Educational Innovation in India

I haven’t written for a while about for-profit education, but a guest post on Kris Olds’ blog Global Higher Education has me thinking about this again. In previous posts (and this and this), I addressed claims about for-profit education in North America that it provides opportunity for innovative educational practices pointing out that there is little reason to believe this really happens.

The post talks about an innovative approach to higher education that is developing in India. Public universities in India “have not been held to any systemic level of accountability when it comes to student support structures”. By this, it is meant providing students with resources and activities they need to excel in learning and performance.

The post on educational innovation in India highlights the Indian university Heritage Institute of Technology which is described as a pioneer in student support. By this, it is meant the school,

“…provides medical insurance for all students (virtually nonexistent among Indian public universities), disseminates free textbooks and laptops, and operates a sophisticated information technology and communication infrastructure that is supported by private industry…Heritage students are encouraged to reach beyond the walls of the institution to partake in integrative and service learning programs, such as teaching computer software skills to underprivileged children in India.”

It is interesting that the post does not describe the school as breaking with practices developed in the West. In fact, as the post points out, the class of schools described provide…

“a substantial advantage over public institutions in developing partnerships with Western schools, primarily because of their flexibility and willingness to adopt student support infrastructures aligned with Western models.”

To return to my original criticism of North American for-profit universities, this is exactly the problem. As I have said,

“…for-profit schools are only successful in so far as they are permitted to live parasitically on the edge of the excellence established by not-for-profits. Many of the more well-known for-profits have none of the facilities normally associated with a university, such as libraries, computing facilities, or access to research. They are only recognizable as universities because they offer instruction that they call ‘courses’ covering conventional subjects and are permitted to grant degrees. They are able to hire competent faculty educated in conventional schools. Their students can obtain books and other research materials from public libraries and read material in conventional university’s libraries. In their class projects, they can report the results of the research programs of professors and students in traditional schools. In fact, since there is no research being conducted in the for-profits, without the continued existence of not-for-profits, students in for-profits would have nothing to learn, read, or write about in their classes. It is not clear to me what instruction in these schools would become without the continued flow of information and methods developed in traditional universities.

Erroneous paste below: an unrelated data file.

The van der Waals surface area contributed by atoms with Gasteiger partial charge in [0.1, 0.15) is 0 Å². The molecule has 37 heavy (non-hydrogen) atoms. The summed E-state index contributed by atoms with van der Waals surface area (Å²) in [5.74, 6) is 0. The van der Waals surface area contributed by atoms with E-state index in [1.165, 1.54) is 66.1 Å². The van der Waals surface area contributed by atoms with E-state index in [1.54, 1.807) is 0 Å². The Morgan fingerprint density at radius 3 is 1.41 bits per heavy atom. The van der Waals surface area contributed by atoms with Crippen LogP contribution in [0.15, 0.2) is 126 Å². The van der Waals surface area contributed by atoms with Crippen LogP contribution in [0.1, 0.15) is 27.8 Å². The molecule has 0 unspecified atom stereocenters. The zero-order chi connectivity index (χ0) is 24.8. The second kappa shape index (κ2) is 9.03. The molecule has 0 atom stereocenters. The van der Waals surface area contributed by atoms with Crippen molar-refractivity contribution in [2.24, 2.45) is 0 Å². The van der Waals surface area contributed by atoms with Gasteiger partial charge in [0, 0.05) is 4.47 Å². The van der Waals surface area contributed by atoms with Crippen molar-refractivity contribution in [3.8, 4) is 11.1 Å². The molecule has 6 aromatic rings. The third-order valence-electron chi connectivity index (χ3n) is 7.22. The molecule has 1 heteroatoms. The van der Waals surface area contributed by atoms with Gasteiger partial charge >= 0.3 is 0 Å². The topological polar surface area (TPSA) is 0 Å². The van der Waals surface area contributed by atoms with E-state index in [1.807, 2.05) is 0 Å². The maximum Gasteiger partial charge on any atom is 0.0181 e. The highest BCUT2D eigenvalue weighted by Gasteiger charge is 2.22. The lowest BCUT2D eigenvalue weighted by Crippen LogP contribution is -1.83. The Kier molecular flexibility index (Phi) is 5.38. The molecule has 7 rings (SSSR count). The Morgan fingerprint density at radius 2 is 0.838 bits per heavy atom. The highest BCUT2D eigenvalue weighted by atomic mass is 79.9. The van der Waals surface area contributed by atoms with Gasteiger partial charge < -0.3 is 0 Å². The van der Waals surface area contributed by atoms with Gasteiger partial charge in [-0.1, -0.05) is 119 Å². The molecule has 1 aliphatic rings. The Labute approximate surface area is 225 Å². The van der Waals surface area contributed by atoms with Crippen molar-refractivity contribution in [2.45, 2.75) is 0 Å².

The success that such schools have in places like India is possible only because the service provided by public universities leaves a large margin with which to develop excellence. Private universities in Europe, Japan, Korea, and Taiwan have been working at programs that can compete with the excellence defined by North American schools. It is interesting to see that the schools of lesser developed nations are now making serious efforts at moving into this territory.


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This post is not written by Olds.

“Editor’s note: today’s guest entry has been generously provided by Raj Chakrabarti and Augustine Bartning.”

Yes, as Kerim notes, this was a guest entry, and as co-editor of GlobalHigherEd I am happy to have supportive or critical commentary on this entry, or any other…thanks for the interest in it Scott!

Sorry about that. I have corrected the post. Thanks to Kerim and Kris for pointing to the error.

Kris, your blog is loaded with fantastic data. I hope to be able to comment more on it in the future.

No worries – thanks for taking the time to develop a thoughtful response…I forwarded the url to the guest authors, fyi. And thanks to you for your many fascinating contributions, over several years now, on this blog. Cheers, Kris


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